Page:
Shani, Kendal
Shani, left, and Kendal. The idea is to change how the state plans for the long term.. Photo by Ofer Vaknin
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The government seems to be serious about creating a socioeconomic plan for the next 15 years.

International consulting firms with experience in putting together strategic policy plans for other countries are being invited to bid on the tender to be published today. The winner will have to prepare proposals that include a fundamental analysis of the Israeli economy, with an emphasis on the challenges and opportunities facing Israel over the next 15 years.

Bids are due by the end of April. The government wants to complete the strategic planning process by the end of this year.

In January, Prime Minister Benjamin Netanyahu and Finance Minister Yuval Steinitz tapped Prof. Eugene Kandel, the head of the National Economic Council at the Prime Minister's Office, and Haim Shani, the director general of the Finance Ministry, to lead a process of building a new long-term social and economic strategy.

Netanyahu and Steinitz established a steering committee consisting of Kandel, Shani and Udi Nissan, the Finance Ministry's budgets director. They will meet with various groups from a very wide range of Israeli society, and from both the public and private sector, in an attempt to make Israel a world leader on living standards and socioeconomic strength.

Netanyahu announced the program in January at TheMarker's Israel 2021 conference, which took place over a two-day period in Jerusalem. The prime minister said he expected the new plan to get Israel into the top 15 countries in per-capita gross domestic product.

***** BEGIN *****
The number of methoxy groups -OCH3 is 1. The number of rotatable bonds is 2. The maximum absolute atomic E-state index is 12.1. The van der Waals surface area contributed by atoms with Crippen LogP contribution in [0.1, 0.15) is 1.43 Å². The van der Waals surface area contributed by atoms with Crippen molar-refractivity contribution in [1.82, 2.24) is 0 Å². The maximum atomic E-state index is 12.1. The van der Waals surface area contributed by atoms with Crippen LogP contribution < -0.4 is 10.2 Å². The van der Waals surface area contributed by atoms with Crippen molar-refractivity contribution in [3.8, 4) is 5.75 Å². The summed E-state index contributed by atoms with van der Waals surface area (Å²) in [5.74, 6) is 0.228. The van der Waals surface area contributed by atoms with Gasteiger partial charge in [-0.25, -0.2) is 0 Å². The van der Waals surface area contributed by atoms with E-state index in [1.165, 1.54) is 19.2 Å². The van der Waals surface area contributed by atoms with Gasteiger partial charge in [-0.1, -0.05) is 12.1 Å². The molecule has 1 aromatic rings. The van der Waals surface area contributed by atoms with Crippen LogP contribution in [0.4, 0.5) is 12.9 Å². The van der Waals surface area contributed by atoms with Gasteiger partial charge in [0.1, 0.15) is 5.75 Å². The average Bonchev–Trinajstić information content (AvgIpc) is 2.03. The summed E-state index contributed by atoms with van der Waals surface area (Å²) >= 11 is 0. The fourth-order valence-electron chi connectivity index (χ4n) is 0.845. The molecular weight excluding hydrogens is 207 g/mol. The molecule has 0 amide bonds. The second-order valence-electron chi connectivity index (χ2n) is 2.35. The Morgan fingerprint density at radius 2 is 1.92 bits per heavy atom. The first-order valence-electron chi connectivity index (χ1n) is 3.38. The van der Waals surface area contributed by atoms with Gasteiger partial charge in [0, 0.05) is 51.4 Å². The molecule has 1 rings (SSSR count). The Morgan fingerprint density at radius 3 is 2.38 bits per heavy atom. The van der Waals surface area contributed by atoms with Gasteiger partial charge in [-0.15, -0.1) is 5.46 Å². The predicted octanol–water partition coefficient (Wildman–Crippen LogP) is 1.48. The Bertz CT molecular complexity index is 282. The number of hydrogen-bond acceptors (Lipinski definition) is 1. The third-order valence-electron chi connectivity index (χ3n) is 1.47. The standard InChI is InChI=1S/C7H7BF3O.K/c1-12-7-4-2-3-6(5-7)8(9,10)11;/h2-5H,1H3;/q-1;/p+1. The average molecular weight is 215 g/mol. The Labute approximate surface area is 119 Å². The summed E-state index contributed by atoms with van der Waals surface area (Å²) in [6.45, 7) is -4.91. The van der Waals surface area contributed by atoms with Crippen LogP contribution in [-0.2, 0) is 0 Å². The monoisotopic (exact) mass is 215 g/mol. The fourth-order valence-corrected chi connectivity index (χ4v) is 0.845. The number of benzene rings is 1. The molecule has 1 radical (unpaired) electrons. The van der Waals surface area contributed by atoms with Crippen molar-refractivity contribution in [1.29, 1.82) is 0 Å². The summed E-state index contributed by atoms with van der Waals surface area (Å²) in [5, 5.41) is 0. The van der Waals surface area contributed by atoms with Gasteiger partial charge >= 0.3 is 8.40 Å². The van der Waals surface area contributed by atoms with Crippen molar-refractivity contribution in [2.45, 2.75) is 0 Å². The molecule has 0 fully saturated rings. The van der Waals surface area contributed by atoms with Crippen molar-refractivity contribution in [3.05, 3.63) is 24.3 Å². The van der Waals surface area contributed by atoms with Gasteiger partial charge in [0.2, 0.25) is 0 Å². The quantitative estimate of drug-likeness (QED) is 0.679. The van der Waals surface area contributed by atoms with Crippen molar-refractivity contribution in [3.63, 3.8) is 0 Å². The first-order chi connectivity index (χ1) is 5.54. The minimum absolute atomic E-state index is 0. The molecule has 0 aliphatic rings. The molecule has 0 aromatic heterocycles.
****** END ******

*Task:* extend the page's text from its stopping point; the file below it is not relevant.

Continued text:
The plan will recommend ways to make the state's processes for long-term planning routine. The problem is that the frequent changes in government and ministerial leadership have created a lack of planning and implementation during any period longer than from one election to the next - nowadays between two and four years.

The new strategic plan will attempt to set permanent government planning processes that will continue even when governments change. Such plans would no longer be dependent on who heads a specific ministry or other public institution.

One possibility would be to require ministry director generals to be professional - not political - appointments, and to give them set tenures of no less than five years.

The strategic plan will also examine major global trends and how they would affect Israel, said Yulia Eitan, a senior economist at the National Economic Council.

The idea is not to produce a one-off plan whose only product would be a position paper, but to create something that will become part of the government's work routine, she added.